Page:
Factors Affecting Self-Care Among Hypertensive Older Adults Dwelling in the Community: A Cross-Sectional Study

DOI: https://doi.org/10.21203/rs.3.rs-453101/v1


Background: Hypertension is a prevalent health problem in older adults, with better outcomes expected through proper self-care. However, little is known about the effects of cognitive function level on self-care in older adults living in the community.

Methods: This cross-sectional study, conducted from October 2019 to January 2020, analyzed the effect of cognitive function on self-care in elderly individuals aged > 65 years with hypertension who visited a local general hospital for the treatment of hypertension. The Korean versions of the Mini-Mental State Examination (K-MMSE) and Montreal Cognitive Assessment (MoCA-K) were used to assess cognitive function. The Hypertension Self-Care Behavior Scale (HBP-SC Behavior Scale) was used to analyze the subjects’ self-care, which was divided into diet behavior and health behavior (except diet). The general characteristics and degrees of self-care of the subjects were analyzed using descriptive statistics, and multiple regression analysis was used to analyze the factors affecting self-care.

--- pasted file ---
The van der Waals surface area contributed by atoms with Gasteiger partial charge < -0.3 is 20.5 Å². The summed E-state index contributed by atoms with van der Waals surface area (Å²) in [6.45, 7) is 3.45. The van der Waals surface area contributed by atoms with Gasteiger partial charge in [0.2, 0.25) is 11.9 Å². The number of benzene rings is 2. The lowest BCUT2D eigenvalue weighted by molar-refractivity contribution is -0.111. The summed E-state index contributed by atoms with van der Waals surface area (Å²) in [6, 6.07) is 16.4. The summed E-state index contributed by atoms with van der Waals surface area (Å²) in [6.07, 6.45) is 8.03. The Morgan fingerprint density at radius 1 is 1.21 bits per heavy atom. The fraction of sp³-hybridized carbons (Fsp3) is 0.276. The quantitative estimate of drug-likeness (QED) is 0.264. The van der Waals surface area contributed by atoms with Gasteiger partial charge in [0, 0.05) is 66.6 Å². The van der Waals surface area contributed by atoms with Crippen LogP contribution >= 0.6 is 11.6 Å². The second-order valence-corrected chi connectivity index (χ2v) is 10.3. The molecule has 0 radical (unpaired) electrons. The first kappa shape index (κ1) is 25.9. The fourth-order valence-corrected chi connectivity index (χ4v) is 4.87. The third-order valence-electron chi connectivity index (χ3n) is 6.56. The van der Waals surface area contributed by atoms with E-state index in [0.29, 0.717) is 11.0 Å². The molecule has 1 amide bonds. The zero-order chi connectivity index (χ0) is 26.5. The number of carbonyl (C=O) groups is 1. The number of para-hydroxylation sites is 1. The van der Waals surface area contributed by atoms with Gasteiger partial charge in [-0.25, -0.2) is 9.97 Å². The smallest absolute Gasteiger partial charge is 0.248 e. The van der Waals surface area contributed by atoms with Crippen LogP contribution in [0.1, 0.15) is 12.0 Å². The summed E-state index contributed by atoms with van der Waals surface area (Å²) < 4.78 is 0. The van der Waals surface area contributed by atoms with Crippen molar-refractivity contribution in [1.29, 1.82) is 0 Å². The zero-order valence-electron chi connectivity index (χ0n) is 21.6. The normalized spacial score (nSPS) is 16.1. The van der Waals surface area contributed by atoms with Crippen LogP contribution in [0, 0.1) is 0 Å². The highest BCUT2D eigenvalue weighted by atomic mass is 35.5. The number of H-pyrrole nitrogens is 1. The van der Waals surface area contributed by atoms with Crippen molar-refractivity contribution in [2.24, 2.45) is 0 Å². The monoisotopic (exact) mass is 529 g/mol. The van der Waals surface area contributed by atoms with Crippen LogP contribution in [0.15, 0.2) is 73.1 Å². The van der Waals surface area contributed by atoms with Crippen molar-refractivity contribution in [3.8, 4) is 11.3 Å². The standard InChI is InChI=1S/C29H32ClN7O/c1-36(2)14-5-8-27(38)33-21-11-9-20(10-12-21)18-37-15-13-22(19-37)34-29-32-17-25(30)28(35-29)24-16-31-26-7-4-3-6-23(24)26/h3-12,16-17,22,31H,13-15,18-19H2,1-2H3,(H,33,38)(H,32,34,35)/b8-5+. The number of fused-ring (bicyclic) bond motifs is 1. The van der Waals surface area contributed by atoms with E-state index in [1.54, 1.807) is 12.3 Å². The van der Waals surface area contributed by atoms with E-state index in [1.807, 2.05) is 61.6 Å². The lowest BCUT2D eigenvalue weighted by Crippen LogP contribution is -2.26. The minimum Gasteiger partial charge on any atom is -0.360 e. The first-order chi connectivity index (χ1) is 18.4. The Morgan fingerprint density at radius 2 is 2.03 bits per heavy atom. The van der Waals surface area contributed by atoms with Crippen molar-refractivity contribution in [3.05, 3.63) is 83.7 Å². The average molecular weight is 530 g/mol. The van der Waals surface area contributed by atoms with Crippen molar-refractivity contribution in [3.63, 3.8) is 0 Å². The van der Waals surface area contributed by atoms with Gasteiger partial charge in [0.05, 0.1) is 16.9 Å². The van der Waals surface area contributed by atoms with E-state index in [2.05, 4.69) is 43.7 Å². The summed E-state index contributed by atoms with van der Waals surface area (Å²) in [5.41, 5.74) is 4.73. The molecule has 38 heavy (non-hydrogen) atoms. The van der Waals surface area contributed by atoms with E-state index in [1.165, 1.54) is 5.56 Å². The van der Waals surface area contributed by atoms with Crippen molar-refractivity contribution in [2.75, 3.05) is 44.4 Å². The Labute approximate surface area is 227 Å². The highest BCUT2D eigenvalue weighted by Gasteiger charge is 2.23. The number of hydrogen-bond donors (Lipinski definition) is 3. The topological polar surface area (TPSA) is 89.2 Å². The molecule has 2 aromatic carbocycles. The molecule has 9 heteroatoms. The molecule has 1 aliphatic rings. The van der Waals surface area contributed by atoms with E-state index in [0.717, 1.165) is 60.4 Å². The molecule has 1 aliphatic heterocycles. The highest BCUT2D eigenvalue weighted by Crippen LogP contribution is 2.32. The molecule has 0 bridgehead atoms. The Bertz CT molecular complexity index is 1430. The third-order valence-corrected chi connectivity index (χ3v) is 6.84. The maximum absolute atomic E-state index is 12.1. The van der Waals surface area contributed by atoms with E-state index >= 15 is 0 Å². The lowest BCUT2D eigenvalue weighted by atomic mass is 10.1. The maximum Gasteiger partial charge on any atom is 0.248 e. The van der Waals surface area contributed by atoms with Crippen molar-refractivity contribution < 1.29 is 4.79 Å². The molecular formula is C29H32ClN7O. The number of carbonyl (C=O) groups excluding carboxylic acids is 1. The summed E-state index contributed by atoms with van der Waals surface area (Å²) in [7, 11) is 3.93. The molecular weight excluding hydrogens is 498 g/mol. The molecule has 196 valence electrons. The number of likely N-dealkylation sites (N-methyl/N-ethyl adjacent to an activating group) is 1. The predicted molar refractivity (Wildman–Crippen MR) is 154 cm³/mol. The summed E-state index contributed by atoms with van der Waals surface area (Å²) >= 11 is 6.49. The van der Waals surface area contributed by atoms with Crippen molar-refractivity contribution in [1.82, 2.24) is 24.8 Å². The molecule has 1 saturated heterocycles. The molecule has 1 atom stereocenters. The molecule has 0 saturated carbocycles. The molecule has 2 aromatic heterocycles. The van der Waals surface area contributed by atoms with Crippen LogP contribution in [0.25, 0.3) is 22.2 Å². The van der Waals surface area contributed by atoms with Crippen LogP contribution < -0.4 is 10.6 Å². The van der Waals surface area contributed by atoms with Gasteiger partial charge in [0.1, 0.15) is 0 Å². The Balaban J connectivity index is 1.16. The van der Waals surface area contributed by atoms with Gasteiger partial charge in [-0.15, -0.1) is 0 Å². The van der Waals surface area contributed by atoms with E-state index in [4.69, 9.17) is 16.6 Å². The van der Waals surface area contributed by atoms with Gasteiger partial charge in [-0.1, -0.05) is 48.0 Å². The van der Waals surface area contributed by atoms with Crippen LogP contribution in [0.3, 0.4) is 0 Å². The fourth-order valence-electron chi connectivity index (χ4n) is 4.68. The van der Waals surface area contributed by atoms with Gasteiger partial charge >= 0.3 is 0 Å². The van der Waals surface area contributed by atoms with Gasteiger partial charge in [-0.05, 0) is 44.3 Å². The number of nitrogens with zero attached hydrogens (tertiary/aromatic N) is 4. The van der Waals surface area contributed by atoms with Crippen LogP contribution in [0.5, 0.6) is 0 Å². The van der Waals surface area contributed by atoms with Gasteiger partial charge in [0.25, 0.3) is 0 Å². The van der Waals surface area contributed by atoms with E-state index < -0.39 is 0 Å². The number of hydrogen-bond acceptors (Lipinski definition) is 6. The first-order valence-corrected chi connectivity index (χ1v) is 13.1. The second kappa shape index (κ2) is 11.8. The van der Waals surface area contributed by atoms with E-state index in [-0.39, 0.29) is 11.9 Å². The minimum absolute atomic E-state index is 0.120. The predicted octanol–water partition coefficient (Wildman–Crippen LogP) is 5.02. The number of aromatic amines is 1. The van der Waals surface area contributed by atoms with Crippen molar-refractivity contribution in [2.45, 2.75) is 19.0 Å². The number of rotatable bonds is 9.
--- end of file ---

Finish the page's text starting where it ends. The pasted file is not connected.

Results: Factors influencing HBP-SC diet behavior scores were religion (β =.27, SE = 0.69, p =.007) and MoCA-K scores (β =.31, SE = 0.08, p = .002). HBP-SC health behavior (except diet) scores were associated with comorbidities (β = −.20, SE = 0.60, p = .032), and the power of the model was 20%. However, there were no variables that significantly affected the total HBP-SC score, which included the diet behavior and health behavior (except diet) scores.

Conclusions: Although there was no significant factor influencing the total HBP-SC score, religion, MoCA-K scores, and comorbidities were factors influencing diet behavior and health behavior (except diet). Therefore, tailored education takes into account religion, MoCA-K domains, and comorbidities is necessary to promote self-care in hypertensive older adults.

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